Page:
Frequently Asked Questions About
Commercial General Liability Insurance
How much does commercial insurance cost?
Costs can vary widely based on industry and are also determined by zip code and often payroll and/or gross sales. Request a free quote to get an exact number.
What kind of business insurance do I need?
Most business owners need General Liability Insurance at the very least. If you have any non-owner employees, you will need workers compensation insurance too.
What is a Certificate of Insurance?
A Certificate of Insurance is proof of coverage. It lists the type and amount of liability coverage you have and other policy information when a third party requests it.
Is business insurance tax deductible?
Yes. you can deduct the cost of commercial insurance premiums. The IRS considers insurance a cost of doing business as long it benefits the business & serves a business purpose.
Art Gallery Insurance Oregon
Art Gallery Insurance Oregon. Art dealers display and sell paintings, statuary, sculptures, and other types of artwork. The items may be owned by the gallery or on consignment from artists. Some provide facilities for art classes or studios on premises. Pickup, delivery and installation services may be offered.
Art can be found almost everywhere, especially in the form of paintings adorning the walls of your living room or your bedroom. Works of art instills soul consciousness and they have an ability to fuel your creative talent. Not only do paintings depict the mood of the artist, they also remind you of a controversial subject. Pieces of art also preserve a cherished memory.
In case you are an art dealer or the proprietor of an art gallery, it is your duty to keep your art pieces intact and safe from any mishap. A suitable art gallery insurance cover helps in safeguarding your art gallery and its assets.
Art gallery insurance Oregon protects your gallery from lawsuits with rates as low as $37/mo. Get a fast quote and your certificate of insurance now.
Why Should You Insure Your Art Gallery?
The art industry generates eleven billion dollars in revenue annually. In the United States alone, over twenty three thousand businesses deal in art, employing over thirty five thousand people. Hence, safeguarding the invaluable pieces of art as well as the jobs of several thousand employees, is of utmost importance. Cases of vandalism, theft and disasters (such as fire, earthquake) can destroy irreplaceable pieces of art and cause irreparable monetary damage. This is why insuring your business against such threats is vital with art gallery insurance Oregon.
The Most Common Types of OR Art Gallery Insurance Coverages:
- Property Damage: Art pieces can be easily destroyed by fire and water. As most art pieces present within a gallery are owned by independent artists, it is vital for the art gallery owner to safeguard these invaluable pieces against property damage. In order to purchase a suitable policy, you need to first get the total value of your assets evaluated by a professional. Please note that your chosen art gallery insurance Oregon policy should be flexible to adjust to the change in the value of assets. The value of assets within your art gallery increases or decreases in the event of fresh art additions and the removal of existing art work. Always select an insurance company that specializes in art insurance.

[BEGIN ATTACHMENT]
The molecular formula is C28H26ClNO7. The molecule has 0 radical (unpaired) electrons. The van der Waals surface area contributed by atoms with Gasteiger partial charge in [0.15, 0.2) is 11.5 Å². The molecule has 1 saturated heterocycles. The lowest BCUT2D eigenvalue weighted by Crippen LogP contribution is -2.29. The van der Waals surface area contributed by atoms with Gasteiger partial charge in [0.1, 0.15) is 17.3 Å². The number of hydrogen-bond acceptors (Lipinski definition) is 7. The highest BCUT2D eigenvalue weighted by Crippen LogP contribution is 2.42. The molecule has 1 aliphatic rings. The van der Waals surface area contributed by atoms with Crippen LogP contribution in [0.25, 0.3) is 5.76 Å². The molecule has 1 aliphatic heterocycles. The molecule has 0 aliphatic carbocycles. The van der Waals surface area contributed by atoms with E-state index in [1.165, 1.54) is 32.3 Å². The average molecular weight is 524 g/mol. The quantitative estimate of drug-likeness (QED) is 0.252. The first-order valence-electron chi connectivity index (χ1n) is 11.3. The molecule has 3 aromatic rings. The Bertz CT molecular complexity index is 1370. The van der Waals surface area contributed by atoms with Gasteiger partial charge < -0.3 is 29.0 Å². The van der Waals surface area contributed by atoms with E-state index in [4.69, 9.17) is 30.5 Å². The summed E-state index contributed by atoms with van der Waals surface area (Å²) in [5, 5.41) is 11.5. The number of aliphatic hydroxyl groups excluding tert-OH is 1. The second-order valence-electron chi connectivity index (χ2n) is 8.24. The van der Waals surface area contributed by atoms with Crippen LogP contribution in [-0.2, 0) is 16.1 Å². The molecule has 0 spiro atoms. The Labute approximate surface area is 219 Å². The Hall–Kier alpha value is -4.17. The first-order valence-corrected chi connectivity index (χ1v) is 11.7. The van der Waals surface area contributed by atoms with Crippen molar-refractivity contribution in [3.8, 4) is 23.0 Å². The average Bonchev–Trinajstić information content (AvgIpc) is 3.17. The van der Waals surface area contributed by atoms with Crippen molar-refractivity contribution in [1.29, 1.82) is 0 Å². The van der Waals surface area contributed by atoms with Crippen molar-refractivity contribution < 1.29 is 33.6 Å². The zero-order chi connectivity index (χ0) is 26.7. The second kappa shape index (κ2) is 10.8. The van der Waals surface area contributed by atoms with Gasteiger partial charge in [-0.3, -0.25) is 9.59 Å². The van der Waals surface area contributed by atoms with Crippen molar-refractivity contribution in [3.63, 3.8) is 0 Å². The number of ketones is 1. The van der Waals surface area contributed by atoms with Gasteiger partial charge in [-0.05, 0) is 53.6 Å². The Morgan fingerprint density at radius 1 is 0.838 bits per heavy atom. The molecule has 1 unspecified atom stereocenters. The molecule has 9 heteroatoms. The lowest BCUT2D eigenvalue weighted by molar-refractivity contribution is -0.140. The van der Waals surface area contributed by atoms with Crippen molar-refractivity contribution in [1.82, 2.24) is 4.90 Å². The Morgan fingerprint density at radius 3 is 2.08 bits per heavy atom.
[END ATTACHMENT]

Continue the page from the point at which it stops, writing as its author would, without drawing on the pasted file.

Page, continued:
- Liability Insurance: An injury caused in your premises owing to a slip, a fall, is liable for compensation that your art gallery has to bear. Sometimes, a sharp edge jutting from an art piece may inflict an injury to a guest. At times, a guest may become reckless and damage your art pieces. This is why you need to opt for a general liability cover to safeguard your art gallery and its assets.
- Natural Disasters: Damage due to flood and earthquake are also to be considered while opting for a suitable insurance policy for your art gallery. More often than not, general liability insurance policies often excluded damage caused by earthquake and flood.
- Employee Dishonesty: If an employee steals from your art gallery or is involved in an illegal activity then, your policy should safeguard your business against such theft.
- Business Income: If you are unable to carry out normal business functions because you can't use your building to to a covered event, then business income insurance covers you. Income usually lasts up to a year in length and provides income until your business stabilizes.
- Employee Liability Insurance: Helps safeguard your art gallery in the event of an employee that files a case against your business. A suitable example is an alleged sexual harassment case filed by your employee.
- Workers Compensation: If an employee of an art gallery is injured while on the job then workers comp will pay for their injuries. Workers compensation is required by law for any non owner employees.
Oregon Art Dealer's Risks & Exposures
Premises liability exposure comes from slips and falls due to public access to the premises. Aisles must be adequate and free of debris with flooring in good condition with no frayed or worn spots on carpet and no cracks or holes in flooring. Steps and uneven floor surfaces should be prominently marked. Sufficient exits must be provided and be well marked, with backup lighting systems in case of power failure.
All artwork should be secured so customers do not pull down items on themselves. Food and drink, including liquor, may be served at showings. Employees acting as bartenders should be trained to recognize the effects of alcohol. Spills should be quickly handled. If caterers are used, they should have certificates of insurance with contractual responsibility for any spills and liquor-related incidents.